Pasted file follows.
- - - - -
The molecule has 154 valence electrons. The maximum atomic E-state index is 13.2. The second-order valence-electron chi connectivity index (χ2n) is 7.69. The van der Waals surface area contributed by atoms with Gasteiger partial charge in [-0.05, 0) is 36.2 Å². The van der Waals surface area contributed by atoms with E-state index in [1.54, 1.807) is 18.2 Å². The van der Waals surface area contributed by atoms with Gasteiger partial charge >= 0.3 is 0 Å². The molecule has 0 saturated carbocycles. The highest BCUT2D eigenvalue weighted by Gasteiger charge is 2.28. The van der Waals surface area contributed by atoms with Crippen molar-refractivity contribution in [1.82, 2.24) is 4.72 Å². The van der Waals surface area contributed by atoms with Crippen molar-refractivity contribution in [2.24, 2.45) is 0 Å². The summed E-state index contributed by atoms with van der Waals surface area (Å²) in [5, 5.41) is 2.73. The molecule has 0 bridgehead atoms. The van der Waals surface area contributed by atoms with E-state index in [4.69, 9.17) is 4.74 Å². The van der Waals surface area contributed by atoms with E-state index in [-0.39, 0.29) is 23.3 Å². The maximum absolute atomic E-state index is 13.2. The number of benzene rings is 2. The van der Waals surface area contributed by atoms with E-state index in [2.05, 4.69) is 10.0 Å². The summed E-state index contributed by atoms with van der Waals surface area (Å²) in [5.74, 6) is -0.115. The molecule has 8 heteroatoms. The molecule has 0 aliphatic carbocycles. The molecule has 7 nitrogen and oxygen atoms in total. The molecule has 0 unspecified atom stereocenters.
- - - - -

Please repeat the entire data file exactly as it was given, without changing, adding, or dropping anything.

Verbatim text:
The molecule has 154 valence electrons. The maximum atomic E-state index is 13.2. The second-order valence-electron chi connectivity index (χ2n) is 7.69. The van der Waals surface area contributed by atoms with Gasteiger partial charge in [-0.05, 0) is 36.2 Å². The van der Waals surface area contributed by atoms with E-state index in [1.54, 1.807) is 18.2 Å². The van der Waals surface area contributed by atoms with Gasteiger partial charge >= 0.3 is 0 Å². The molecule has 0 saturated carbocycles. The highest BCUT2D eigenvalue weighted by Gasteiger charge is 2.28. The van der Waals surface area contributed by atoms with Crippen molar-refractivity contribution in [1.82, 2.24) is 4.72 Å². The van der Waals surface area contributed by atoms with Crippen molar-refractivity contribution in [2.24, 2.45) is 0 Å². The summed E-state index contributed by atoms with van der Waals surface area (Å²) in [5, 5.41) is 2.73. The molecule has 0 bridgehead atoms. The van der Waals surface area contributed by atoms with E-state index in [4.69, 9.17) is 4.74 Å². The van der Waals surface area contributed by atoms with E-state index in [-0.39, 0.29) is 23.3 Å². The maximum absolute atomic E-state index is 13.2. The number of benzene rings is 2. The van der Waals surface area contributed by atoms with E-state index in [2.05, 4.69) is 10.0 Å². The summed E-state index contributed by atoms with van der Waals surface area (Å²) in [5.74, 6) is -0.115. The molecule has 8 heteroatoms. The molecule has 0 aliphatic carbocycles. The molecule has 7 nitrogen and oxygen atoms in total. The molecule has 0 unspecified atom stereocenters.